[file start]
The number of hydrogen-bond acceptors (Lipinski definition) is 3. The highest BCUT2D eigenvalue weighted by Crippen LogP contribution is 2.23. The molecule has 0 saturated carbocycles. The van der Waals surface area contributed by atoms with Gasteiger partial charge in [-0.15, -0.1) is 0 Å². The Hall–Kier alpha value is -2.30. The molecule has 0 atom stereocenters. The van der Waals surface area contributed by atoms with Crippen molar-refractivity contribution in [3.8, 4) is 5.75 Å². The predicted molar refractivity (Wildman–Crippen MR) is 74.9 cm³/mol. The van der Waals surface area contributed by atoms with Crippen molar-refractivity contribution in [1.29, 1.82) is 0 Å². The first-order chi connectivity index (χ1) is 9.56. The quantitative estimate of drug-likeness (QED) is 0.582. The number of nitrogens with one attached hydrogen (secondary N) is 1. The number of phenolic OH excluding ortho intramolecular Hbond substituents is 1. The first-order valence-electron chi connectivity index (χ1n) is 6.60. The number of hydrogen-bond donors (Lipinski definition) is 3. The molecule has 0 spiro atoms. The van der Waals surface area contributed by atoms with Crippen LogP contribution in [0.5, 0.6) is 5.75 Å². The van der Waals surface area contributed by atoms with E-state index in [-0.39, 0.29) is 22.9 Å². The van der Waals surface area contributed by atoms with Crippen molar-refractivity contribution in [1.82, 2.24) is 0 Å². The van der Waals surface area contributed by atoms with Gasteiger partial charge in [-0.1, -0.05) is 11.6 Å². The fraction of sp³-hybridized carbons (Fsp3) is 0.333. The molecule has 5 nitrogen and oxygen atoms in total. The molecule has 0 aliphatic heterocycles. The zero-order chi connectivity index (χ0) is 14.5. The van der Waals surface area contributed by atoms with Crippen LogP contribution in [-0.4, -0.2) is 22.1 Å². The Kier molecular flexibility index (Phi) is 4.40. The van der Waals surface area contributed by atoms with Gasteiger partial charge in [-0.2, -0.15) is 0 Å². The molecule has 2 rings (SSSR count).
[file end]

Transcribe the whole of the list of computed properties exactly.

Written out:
The number of hydrogen-bond acceptors (Lipinski definition) is 3. The highest BCUT2D eigenvalue weighted by Crippen LogP contribution is 2.23. The molecule has 0 saturated carbocycles. The van der Waals surface area contributed by atoms with Gasteiger partial charge in [-0.15, -0.1) is 0 Å². The Hall–Kier alpha value is -2.30. The molecule has 0 atom stereocenters. The van der Waals surface area contributed by atoms with Crippen molar-refractivity contribution in [3.8, 4) is 5.75 Å². The predicted molar refractivity (Wildman–Crippen MR) is 74.9 cm³/mol. The van der Waals surface area contributed by atoms with Crippen molar-refractivity contribution in [1.29, 1.82) is 0 Å². The first-order chi connectivity index (χ1) is 9.56. The quantitative estimate of drug-likeness (QED) is 0.582. The number of nitrogens with one attached hydrogen (secondary N) is 1. The number of phenolic OH excluding ortho intramolecular Hbond substituents is 1. The first-order valence-electron chi connectivity index (χ1n) is 6.60. The number of hydrogen-bond donors (Lipinski definition) is 3. The molecule has 0 spiro atoms. The van der Waals surface area contributed by atoms with Crippen LogP contribution in [0.5, 0.6) is 5.75 Å². The van der Waals surface area contributed by atoms with E-state index in [-0.39, 0.29) is 22.9 Å². The van der Waals surface area contributed by atoms with Crippen molar-refractivity contribution in [1.82, 2.24) is 0 Å². The van der Waals surface area contributed by atoms with Gasteiger partial charge in [-0.1, -0.05) is 11.6 Å². The fraction of sp³-hybridized carbons (Fsp3) is 0.333. The molecule has 5 nitrogen and oxygen atoms in total. The molecule has 0 aliphatic heterocycles. The zero-order chi connectivity index (χ0) is 14.5. The van der Waals surface area contributed by atoms with Crippen LogP contribution in [-0.4, -0.2) is 22.1 Å². The Kier molecular flexibility index (Phi) is 4.40. The van der Waals surface area contributed by atoms with Gasteiger partial charge in [-0.2, -0.15) is 0 Å². The molecule has 2 rings (SSSR count).